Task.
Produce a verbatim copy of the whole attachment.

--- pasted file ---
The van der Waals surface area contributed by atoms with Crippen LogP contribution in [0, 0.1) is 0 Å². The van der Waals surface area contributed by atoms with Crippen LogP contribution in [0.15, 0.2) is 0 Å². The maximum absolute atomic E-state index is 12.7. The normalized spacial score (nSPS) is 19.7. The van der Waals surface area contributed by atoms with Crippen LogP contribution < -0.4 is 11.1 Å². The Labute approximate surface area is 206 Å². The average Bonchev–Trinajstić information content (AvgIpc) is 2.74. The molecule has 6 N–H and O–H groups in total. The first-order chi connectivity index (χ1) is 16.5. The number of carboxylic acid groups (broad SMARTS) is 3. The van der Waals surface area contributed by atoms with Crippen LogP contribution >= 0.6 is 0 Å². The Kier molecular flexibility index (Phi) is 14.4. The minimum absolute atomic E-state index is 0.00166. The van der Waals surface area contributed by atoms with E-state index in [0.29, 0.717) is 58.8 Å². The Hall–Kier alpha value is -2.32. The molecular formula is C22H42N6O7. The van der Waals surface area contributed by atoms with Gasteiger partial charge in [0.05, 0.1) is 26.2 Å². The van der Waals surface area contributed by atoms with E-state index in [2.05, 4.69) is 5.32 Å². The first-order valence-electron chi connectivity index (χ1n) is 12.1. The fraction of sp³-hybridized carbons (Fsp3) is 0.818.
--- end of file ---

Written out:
The van der Waals surface area contributed by atoms with Crippen LogP contribution in [0, 0.1) is 0 Å². The van der Waals surface area contributed by atoms with Crippen LogP contribution in [0.15, 0.2) is 0 Å². The maximum absolute atomic E-state index is 12.7. The normalized spacial score (nSPS) is 19.7. The van der Waals surface area contributed by atoms with Crippen LogP contribution < -0.4 is 11.1 Å². The Labute approximate surface area is 206 Å². The average Bonchev–Trinajstić information content (AvgIpc) is 2.74. The molecule has 6 N–H and O–H groups in total. The first-order chi connectivity index (χ1) is 16.5. The number of carboxylic acid groups (broad SMARTS) is 3. The van der Waals surface area contributed by atoms with Crippen LogP contribution >= 0.6 is 0 Å². The Kier molecular flexibility index (Phi) is 14.4. The minimum absolute atomic E-state index is 0.00166. The van der Waals surface area contributed by atoms with E-state index in [0.29, 0.717) is 58.8 Å². The Hall–Kier alpha value is -2.32. The molecular formula is C22H42N6O7. The van der Waals surface area contributed by atoms with Gasteiger partial charge in [0.05, 0.1) is 26.2 Å². The van der Waals surface area contributed by atoms with E-state index in [2.05, 4.69) is 5.32 Å². The first-order valence-electron chi connectivity index (χ1n) is 12.1. The fraction of sp³-hybridized carbons (Fsp3) is 0.818.